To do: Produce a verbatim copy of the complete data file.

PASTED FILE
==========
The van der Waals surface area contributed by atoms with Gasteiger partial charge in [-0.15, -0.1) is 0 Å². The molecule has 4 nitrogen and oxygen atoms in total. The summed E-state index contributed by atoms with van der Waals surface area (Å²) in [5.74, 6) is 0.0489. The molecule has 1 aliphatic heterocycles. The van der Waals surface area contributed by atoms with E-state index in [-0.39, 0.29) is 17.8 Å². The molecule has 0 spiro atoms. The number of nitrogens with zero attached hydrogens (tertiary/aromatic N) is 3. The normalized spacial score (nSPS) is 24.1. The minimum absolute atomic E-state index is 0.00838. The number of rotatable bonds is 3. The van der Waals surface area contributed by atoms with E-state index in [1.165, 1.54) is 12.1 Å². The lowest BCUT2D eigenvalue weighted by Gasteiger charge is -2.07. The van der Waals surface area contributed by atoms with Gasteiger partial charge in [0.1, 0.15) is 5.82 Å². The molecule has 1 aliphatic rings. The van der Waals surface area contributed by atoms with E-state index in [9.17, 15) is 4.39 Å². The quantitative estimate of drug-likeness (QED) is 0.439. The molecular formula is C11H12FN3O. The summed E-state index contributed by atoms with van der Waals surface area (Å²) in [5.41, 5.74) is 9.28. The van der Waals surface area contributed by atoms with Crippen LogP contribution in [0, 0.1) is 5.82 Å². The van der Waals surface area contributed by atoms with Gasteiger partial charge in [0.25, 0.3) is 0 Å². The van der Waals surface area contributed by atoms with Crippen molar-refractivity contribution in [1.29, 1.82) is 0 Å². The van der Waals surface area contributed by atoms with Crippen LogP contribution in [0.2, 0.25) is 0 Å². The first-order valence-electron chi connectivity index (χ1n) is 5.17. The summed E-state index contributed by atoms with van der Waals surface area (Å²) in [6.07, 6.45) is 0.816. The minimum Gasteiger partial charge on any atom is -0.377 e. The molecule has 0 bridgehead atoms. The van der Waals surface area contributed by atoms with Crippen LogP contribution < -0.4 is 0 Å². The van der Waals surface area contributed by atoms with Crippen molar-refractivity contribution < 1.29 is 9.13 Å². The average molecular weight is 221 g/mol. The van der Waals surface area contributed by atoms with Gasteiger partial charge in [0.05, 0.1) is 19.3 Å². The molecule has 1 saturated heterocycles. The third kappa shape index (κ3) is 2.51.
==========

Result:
The van der Waals surface area contributed by atoms with Gasteiger partial charge in [-0.15, -0.1) is 0 Å². The molecule has 4 nitrogen and oxygen atoms in total. The summed E-state index contributed by atoms with van der Waals surface area (Å²) in [5.74, 6) is 0.0489. The molecule has 1 aliphatic heterocycles. The van der Waals surface area contributed by atoms with E-state index in [-0.39, 0.29) is 17.8 Å². The molecule has 0 spiro atoms. The number of nitrogens with zero attached hydrogens (tertiary/aromatic N) is 3. The normalized spacial score (nSPS) is 24.1. The minimum absolute atomic E-state index is 0.00838. The number of rotatable bonds is 3. The van der Waals surface area contributed by atoms with E-state index in [1.165, 1.54) is 12.1 Å². The lowest BCUT2D eigenvalue weighted by Gasteiger charge is -2.07. The van der Waals surface area contributed by atoms with Gasteiger partial charge in [0.1, 0.15) is 5.82 Å². The molecule has 1 aliphatic rings. The van der Waals surface area contributed by atoms with E-state index in [9.17, 15) is 4.39 Å². The quantitative estimate of drug-likeness (QED) is 0.439. The molecular formula is C11H12FN3O. The summed E-state index contributed by atoms with van der Waals surface area (Å²) in [5.41, 5.74) is 9.28. The van der Waals surface area contributed by atoms with Crippen LogP contribution in [0, 0.1) is 5.82 Å². The van der Waals surface area contributed by atoms with Gasteiger partial charge in [0.25, 0.3) is 0 Å². The van der Waals surface area contributed by atoms with Crippen molar-refractivity contribution in [1.29, 1.82) is 0 Å². The van der Waals surface area contributed by atoms with Crippen LogP contribution in [0.2, 0.25) is 0 Å². The first-order valence-electron chi connectivity index (χ1n) is 5.17. The summed E-state index contributed by atoms with van der Waals surface area (Å²) in [6.07, 6.45) is 0.816. The minimum Gasteiger partial charge on any atom is -0.377 e. The molecule has 0 bridgehead atoms. The van der Waals surface area contributed by atoms with Crippen LogP contribution < -0.4 is 0 Å². The van der Waals surface area contributed by atoms with Crippen molar-refractivity contribution < 1.29 is 9.13 Å². The average molecular weight is 221 g/mol. The van der Waals surface area contributed by atoms with Gasteiger partial charge in [0.05, 0.1) is 19.3 Å². The molecule has 1 saturated heterocycles. The third kappa shape index (κ3) is 2.51.